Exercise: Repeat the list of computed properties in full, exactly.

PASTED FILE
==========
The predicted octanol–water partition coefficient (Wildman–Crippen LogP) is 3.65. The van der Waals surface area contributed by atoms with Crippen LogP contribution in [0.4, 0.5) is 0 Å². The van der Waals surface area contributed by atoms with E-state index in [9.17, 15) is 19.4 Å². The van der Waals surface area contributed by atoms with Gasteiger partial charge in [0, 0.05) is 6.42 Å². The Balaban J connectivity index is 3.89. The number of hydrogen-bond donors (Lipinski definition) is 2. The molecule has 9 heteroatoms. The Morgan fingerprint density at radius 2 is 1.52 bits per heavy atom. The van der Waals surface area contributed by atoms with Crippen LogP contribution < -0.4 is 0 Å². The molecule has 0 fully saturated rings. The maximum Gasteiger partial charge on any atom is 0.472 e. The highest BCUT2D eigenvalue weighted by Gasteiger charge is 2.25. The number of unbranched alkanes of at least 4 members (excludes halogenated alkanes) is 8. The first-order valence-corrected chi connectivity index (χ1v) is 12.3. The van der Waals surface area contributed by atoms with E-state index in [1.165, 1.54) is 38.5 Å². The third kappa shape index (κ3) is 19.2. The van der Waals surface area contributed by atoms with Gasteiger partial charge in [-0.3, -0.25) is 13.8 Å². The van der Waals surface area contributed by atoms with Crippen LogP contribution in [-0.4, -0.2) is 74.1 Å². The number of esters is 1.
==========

The predicted octanol–water partition coefficient (Wildman–Crippen LogP) is 3.65. The van der Waals surface area contributed by atoms with Crippen LogP contribution in [0.4, 0.5) is 0 Å². The van der Waals surface area contributed by atoms with E-state index in [9.17, 15) is 19.4 Å². The van der Waals surface area contributed by atoms with Gasteiger partial charge in [0, 0.05) is 6.42 Å². The Balaban J connectivity index is 3.89. The number of hydrogen-bond donors (Lipinski definition) is 2. The molecule has 9 heteroatoms. The Morgan fingerprint density at radius 2 is 1.52 bits per heavy atom. The van der Waals surface area contributed by atoms with Crippen LogP contribution < -0.4 is 0 Å². The molecule has 0 fully saturated rings. The maximum Gasteiger partial charge on any atom is 0.472 e. The highest BCUT2D eigenvalue weighted by Gasteiger charge is 2.25. The number of unbranched alkanes of at least 4 members (excludes halogenated alkanes) is 8. The first-order valence-corrected chi connectivity index (χ1v) is 12.3. The van der Waals surface area contributed by atoms with E-state index in [1.165, 1.54) is 38.5 Å². The third kappa shape index (κ3) is 19.2. The van der Waals surface area contributed by atoms with Gasteiger partial charge in [-0.3, -0.25) is 13.8 Å². The van der Waals surface area contributed by atoms with Crippen LogP contribution in [-0.4, -0.2) is 74.1 Å². The number of esters is 1.